When two pieces of trim meet at an angle—most commonly a 45-degree angle to form a 90-degree corner—this is called a mitered joint. In the case of a typical window casement, miters are cut across the face of the molding. For a return or scarf joint, the cut is across the thickness. Crown molding requires compound miters, which are cuts across both.
Outside corners of crown molding, chair and picture rails, and baseboards require outside miters. Inside corners require coped joints. The corners of window and door casings require flat miters that are exactly like the corner joints in most picture frames.
For the mating pieces to fit together seamlessly, each must be cut at precisely the same angle—preferably 90 degrees. In cases where the angle may not exactly total 90 degrees, you can trim up the pieces after cutting, according to the angle guides on your miter saw.
To cut any other size angles, divide the total angle of the corner in half, adjust your miter saw’s guide, cut, and then fit the pieces together. Trim or back cut as needed to produce a tight joint.
After drilling pilot holes, nail in the pieces, and then place one “clinching” nail through an edge to help secure the joint. Keep nails about 3/4 inch from the end of a joint to prevent splitting the wood.
Where two pieces of trim meet at an inside corner, you may be tempted to cut each at a 45-degree bevel and butt them together. Unfortunately, this method often results in unsightly gaps. Instead, pros use a coped joint, which seems difficult at first but is actually fairly quick and easy to do once you get the hang of it. Use coped joints for baseboard, chair rail, crown molding, and anywhere else two pieces of trim meet at an inside corner.
To start, cut the first piece of trim at a 90-degree angle, butt it tightly into a corner, and nail it into place. For the next piece, which will be cope cut, use a board that is longer than needed; you will cut it to length after making the coped joint.
The next steps don’t seem as if they will work, but they will. Use a power miter saw or a hand miter box to cut the second piece at a 45-degree bevel, with the back of the trim longer than the face.
The face of the trim end now has a profile that will follow the contours of the trim piece already installed; you just have to cut away the back portion. To emphasize the line of the curved cut you will make, run the side of a pencil along the edge.
Use a coping saw, which has a very thin blade that allows you to cut tight curves, to cut along the line. Hold the saw blade at slightly more than a 90-degree angle to the face of the trim so you cut off a bit more of the backside than you need to.
Test the fit; it should be tight all along the profile. If not, you may need to cut away some of the back of the trim using a utility knife.
Hold the cope-cut piece in place and mark it for cutting to length at the other end. Then nail it into place.
The easiest of all trim joints to create is the butt joint. The end of one piece of trim is simply placed flat against the side of the the other, and then the edges are affixed to the wall with painter’s caulk.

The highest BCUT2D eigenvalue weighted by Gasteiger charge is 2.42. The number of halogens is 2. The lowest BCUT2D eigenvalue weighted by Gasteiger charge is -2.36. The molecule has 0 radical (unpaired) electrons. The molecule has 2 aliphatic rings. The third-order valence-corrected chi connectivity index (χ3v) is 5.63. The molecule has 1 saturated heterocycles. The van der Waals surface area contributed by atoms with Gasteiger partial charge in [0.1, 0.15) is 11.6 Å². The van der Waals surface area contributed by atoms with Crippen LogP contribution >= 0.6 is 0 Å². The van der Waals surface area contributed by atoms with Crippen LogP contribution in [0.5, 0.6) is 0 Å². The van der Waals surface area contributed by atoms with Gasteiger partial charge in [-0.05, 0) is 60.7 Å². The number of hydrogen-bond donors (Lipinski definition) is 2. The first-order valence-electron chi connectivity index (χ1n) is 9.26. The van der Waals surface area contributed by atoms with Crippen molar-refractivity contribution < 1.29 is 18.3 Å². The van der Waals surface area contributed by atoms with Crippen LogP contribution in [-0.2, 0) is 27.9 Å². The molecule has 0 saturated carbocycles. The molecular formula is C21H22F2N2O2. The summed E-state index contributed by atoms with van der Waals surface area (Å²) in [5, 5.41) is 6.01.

A butt joint is used where two pieces of trim with a square profile come together, such as at an inside corner; where a side casing meets a window stool, plinth blocks, or the floor; or where a thinner piece of molding meets a thicker piece.
Do not use a butt joint for an outside corner because the exposed end of the one piece cannot be finished in any way that will make it attractive. Though a butt joint is simple to make, the best join with no gapping whatsoever. In fact, there should be no visible line without close inspection.
While caulk can close up a small gap, it is better to cut the joint to fit tightly as the caulk will fail over time.Fit the pieces together, and then make the necessary adjustments in the mating piece. Continue test fitting until the pieces fit snugly.
Molding and trim generally look best when they are fitted tightly to walls and ceilings. Small gaps show shadow lines and leave the trim looking unfinished.
To fill gaps between moldings and the ceiling or walls, apply a bead of siliconized-latex caulk. This is flexible enough to ride out any movement caused by moisture changes.
Apply a 1/8-inch bead of the siliconized-latex caulk with a caulking gun, and then dampen your finger with water and smooth the caulk.
Moldings look great when they are tightly fitted together, but when gaps open up between them, particularly at corners, they can look somewhat shabby. Fortunately, fixing this situation is very easy.
If mitered corners of base moldings are separating, squeeze a little wood glue in the joint and re-nail with finishing nails. Set the heads and fill with wood putty to match. If the nails don’t hold, ask your hardware dealer for trim screws-very narrow screws with a tiny head that can be driven with a drive bit in an electric screwdriver or drill.
If trim around windows and doors begins to separate at the corners, you can squeeze some wood glue at the joint and then pre-drill a pilot hole and drive a 6d finishing nail through the side of one molding piece into the end of the other. Gently set the nailhead beneath the surface (don’t split the wood), and then fill with wood putty or filler and touch up with paint.
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